Despite its economic importance, the fundamental molecular mechanisms underlying the pathogenicity of P. infestans are poorly understood. It was not until recent years that information crucial to the understanding of its genomics and infectious mechanisms was accessible to the research community [11]. For example, in 2006, the first effort to classify the secretome of plant pathogenic Oomycetes was carried out by Kamoun et al. Furthermore, although the general molecular events associated with the interaction between P. infestans and S. tuberosum were already known in 1991 [12], it was not until last year (2008) that all the known molecular and cytological processes underlying plant-pathogen interactions in various Phytophthora species were revised [9].

From the biological strategies used so far to study the processes underlying plant-pathogen interactions, three are most suitable as basis for a computational systems biology approach: (a) gene expression, (b) structural and comparative genomics and (c) protein-protein interactions.

Gene expression

Gene expression approaches constitute a starting point from which to determine the best strategy for building a computational model of a plant disease. Host-expressed molecules give insights into the underlying defense mechanisms, whereas identification of the pathogen counterparts allows us to ascertain possible mechanisms of attack and/or avoidance mechanisms used to establish a disease.

Differential expression of particular genes

A common strategy in gene expression analysis is to identify a particular gene of interest, and then to study or characterize its expression profile in different hosts and/or treated tissues. For instance, based on the findings that during the early phases of the interaction between P. infestans and potato, the genes ipiB and ipiO are expressed at high levels, Pieterse et al. hypothesized that these genes played an important role in the early stages of the infection process [13]. Both genes were isolated and their expression studied in various host tissues and different host plants. The results showed that the expression of these genes was activated in compatible, incompatible and non-host interactions. In the case of ipiO, it was revealed that a motif on the promoter region functioned as a glucose repression element in yeast. This observation helped to generate hypotheses about its behavior in cultivars with different resistance levels. The authors concluded that perhaps a variable nutrient environment could trigger the expression of ipiO and ipiB depending on the host and/or the expressing tissue.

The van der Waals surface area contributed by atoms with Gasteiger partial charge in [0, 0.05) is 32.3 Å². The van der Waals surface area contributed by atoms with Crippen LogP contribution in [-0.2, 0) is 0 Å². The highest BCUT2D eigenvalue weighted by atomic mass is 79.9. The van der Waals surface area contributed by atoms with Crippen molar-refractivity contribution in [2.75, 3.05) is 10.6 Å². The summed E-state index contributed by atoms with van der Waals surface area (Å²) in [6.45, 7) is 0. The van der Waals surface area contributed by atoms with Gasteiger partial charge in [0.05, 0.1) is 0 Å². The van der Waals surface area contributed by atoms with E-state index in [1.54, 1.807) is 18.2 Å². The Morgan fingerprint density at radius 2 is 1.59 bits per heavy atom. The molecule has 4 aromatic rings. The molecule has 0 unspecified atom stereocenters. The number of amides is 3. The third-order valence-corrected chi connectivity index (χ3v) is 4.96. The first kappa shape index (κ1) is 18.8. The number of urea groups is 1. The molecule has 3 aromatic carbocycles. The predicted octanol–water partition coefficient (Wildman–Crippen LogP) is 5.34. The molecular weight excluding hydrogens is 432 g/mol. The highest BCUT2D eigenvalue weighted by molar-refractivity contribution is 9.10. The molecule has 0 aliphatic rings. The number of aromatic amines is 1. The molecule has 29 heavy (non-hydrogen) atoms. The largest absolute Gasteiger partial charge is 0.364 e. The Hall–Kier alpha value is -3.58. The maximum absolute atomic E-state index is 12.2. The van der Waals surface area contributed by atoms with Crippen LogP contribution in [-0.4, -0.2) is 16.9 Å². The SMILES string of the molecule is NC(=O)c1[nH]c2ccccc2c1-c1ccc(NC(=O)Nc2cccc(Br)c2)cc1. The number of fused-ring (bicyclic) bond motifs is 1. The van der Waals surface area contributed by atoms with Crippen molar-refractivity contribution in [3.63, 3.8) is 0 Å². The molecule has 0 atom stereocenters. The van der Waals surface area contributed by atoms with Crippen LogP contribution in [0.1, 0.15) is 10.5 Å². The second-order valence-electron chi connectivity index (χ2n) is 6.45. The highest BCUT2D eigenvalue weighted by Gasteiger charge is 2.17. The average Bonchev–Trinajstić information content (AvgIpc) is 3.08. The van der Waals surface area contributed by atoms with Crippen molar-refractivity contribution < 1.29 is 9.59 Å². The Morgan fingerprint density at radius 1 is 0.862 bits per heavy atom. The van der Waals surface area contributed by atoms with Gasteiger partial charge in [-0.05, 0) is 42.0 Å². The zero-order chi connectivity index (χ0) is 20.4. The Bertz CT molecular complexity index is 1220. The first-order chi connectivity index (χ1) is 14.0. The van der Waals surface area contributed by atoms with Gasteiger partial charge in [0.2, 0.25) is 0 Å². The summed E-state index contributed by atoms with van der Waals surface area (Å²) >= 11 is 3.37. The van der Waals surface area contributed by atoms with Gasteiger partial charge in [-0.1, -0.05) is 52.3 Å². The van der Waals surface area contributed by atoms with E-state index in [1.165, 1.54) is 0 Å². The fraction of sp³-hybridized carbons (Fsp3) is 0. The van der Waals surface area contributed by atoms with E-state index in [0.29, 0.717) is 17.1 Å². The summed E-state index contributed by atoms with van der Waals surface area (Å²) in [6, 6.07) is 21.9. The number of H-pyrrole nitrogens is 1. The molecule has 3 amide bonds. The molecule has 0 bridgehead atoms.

Most of the crucial P. infestans protein elicitors known to-date [14] have also been revealed by this approach. This is the case for the Avr3a avirulence gene, the first to be cloned from P. infestans. Subsequently, this gene was the subject of the first report of cell death suppression from a filamentous plant pathogen [15, 16].

Differential expression of particular genes has also been used to study Systemic Acquired Resistance (SAR) and HR in challenged plants [17, 18] to test, for instance, the correlation between the expression of basal SAR marker genes with resistance to P. infestans [19].

High throughput differential gene expression

This approach focuses in the identification of all the genes expressed in a cell under a particular condition. Since this approach allows us to differentiate clearly between the expression profiles of cells under different conditions, its application is of special interest in plant-pathogen interactions, allowing us to solve research questions such as: which genes are expressed in a compatible interaction that are not expressed in a compatible one? Or, are there any sub-regulations, positive or negative feed-backs, present in one case but not the other?

Different techniques such as DNA microarrays [2023], serial analysis of gene expression [24, 25] and differential display [26, 27] have been used to study high throughput differential gene expression.

In the case of P. infestans, genes expressed in host cells challenged by this pathogen have been screened on compatible [2830] and incompatible interactions [3133], elucidating important issues about the mechanisms of interaction with its hosts.

For instance, gene regulation was revealed in a DNA microarray analysis of 7680 potato cDNA clones, representing approximately 5000 unique sequences expressed during a compatible interaction [30]. This work focused on the role of gene suppression in the compatible interaction, and its profile was obtained from microarray data evaluated at five time points. From this study, suppression of genes involved in the jasmonic acid (JA) defense pathway was revealed [34], as well as a severe down-regulation of the carbonic anhydrase (CA) gene, responsible for the reversible hydration of carbon dioxide to bicarbonate. Further analysis showed that CA was first down-regulated and then up-regulated during the incompatible interaction, clearly differentiating susceptibility from resistance, opening questions about the mechanisms that lead to its rapid suppression and the possibility of a connection between CA suppression and the overall down-regulation of the JA defense pathway.